Moving From Academia in the US to the UK

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Dr John Troyer has worked at the University of Bath since 2008, having previously worked at Ohio State University in the USA. He is currently Lecturer in Sociology in the Department of Social and Policy Sciences and is also Deputy Director of the Centre for Death and Society, at the University of Bath.

He recently talked to about his experiences of the move from the USA to the UK.

“Undoubtedly the biggest part of the process of moving to England is the visa application via the UK Border Agency. The University of Bath helped me with the necessary administration, although I had to complete a lengthy online application. You have to assemble lots of paperwork including bank statements and salary slips, and the whole process took around four months from start to finish. I had to pay for the work visa myself, which amounted to a few hundred dollars. In the end everything all seemed a bit last minute - my flight was booked and I was due to leave the States within days – but I was still waiting for my passport to be returned.”

John needn’t have worried- the passport arrived in time and he was able to board his flight for the UK. And this is a journey he has never regretted.

“The move to the UK has been a very positive one for me. I love my job here at the University of Bath and I’ve had opportunities to expand my networks back in the States that wouldn’t have happened if I’d stayed there. The Centre for Death and Society is the only place of its kind in the world, and working here has enabled me to work collaboratively with colleagues in the State and to speak at conferences there as well. Lots of doors have opened for me since I arrived here.”

The settling-in process also went very smoothly for John, partly as he already had contacts at the Centre for Death and Society. He also enjoys living in the City of Bath, with its varied cultural life.

“I love the fact that you can walk or cycle around the city. Since arriving here I haven’t needed a car, and in fact parking is difficult in the middle of the city anyway. Bath is a lovely place, and there is so much going on. My parents just love to visit me here!”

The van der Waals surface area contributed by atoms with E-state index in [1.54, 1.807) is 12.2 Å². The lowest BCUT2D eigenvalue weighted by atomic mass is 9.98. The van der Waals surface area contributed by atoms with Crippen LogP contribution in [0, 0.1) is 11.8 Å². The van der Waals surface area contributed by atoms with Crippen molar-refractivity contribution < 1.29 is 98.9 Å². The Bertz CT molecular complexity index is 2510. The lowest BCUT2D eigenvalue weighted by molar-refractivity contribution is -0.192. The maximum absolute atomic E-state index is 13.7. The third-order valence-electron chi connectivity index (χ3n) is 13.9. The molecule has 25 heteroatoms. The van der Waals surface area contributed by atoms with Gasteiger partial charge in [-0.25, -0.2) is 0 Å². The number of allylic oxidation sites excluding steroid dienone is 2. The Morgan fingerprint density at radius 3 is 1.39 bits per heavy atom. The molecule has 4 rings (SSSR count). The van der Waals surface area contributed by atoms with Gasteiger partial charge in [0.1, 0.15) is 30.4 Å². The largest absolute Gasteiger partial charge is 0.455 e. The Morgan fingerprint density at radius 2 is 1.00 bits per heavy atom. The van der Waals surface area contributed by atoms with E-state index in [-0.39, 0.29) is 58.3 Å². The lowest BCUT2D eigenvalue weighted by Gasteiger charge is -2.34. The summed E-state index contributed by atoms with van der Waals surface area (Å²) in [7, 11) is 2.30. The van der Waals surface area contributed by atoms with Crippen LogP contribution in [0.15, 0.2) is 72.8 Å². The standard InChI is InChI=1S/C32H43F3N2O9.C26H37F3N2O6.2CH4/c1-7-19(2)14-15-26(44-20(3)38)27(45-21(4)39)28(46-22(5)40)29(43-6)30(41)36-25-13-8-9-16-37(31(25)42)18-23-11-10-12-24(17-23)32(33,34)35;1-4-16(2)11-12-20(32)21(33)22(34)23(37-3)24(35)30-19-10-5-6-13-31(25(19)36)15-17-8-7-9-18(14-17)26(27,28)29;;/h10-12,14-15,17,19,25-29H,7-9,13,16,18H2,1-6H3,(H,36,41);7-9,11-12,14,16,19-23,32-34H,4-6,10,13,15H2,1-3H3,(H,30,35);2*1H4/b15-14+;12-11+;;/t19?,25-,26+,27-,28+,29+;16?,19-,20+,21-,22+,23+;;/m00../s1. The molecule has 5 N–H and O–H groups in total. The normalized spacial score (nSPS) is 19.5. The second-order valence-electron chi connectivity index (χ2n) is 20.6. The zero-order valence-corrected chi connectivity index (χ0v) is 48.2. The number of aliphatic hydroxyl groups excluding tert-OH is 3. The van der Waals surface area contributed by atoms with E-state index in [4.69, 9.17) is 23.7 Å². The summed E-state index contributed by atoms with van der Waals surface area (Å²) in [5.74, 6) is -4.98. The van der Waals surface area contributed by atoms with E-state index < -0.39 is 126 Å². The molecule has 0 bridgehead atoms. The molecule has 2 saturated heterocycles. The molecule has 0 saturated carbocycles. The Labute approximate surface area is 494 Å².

Finding accommodation in a new country can be a source of concern, but again John had no problems with this. The fact that he already knew people working at the University made things a little easier.

“Some colleagues told me about a perfect one-bedroom flat right in the centre of Bath, which was ideal. I stayed there for about two years, and then moved to a larger rented flat. I am not in a position to buy at the moment, and obtaining a mortgage can be affected by your visa status. When my current visa shortly runs out, I plan to apply for leave to remain in the UK. I have no plans to return to the US at all. Bath is quite an expensive city, although I have found that I can manage perfectly well, and I find living costs are generally similar to those in the States. And I’ve saved lots of money by swapping my car for a bicycle!

“As soon as I arrived I found my colleagues to be friendly and helpful. The University of Bath organised an induction programme which was very useful. I find the university systems in the UK and the US to be very similar. The main difference that I have noticed is that the teaching periods in the US are two or three weeks longer than those in the UK.

“My advice to anyone wanting to move from abroad to work in the UK is to plan everything very carefully, including all the paperwork for your visa application. Make sure you get all the details of the job lined up. I’ve had no regrets at all – the job has been perfect for me and I’ve not been homesick once!”

Words by Sarah Marten

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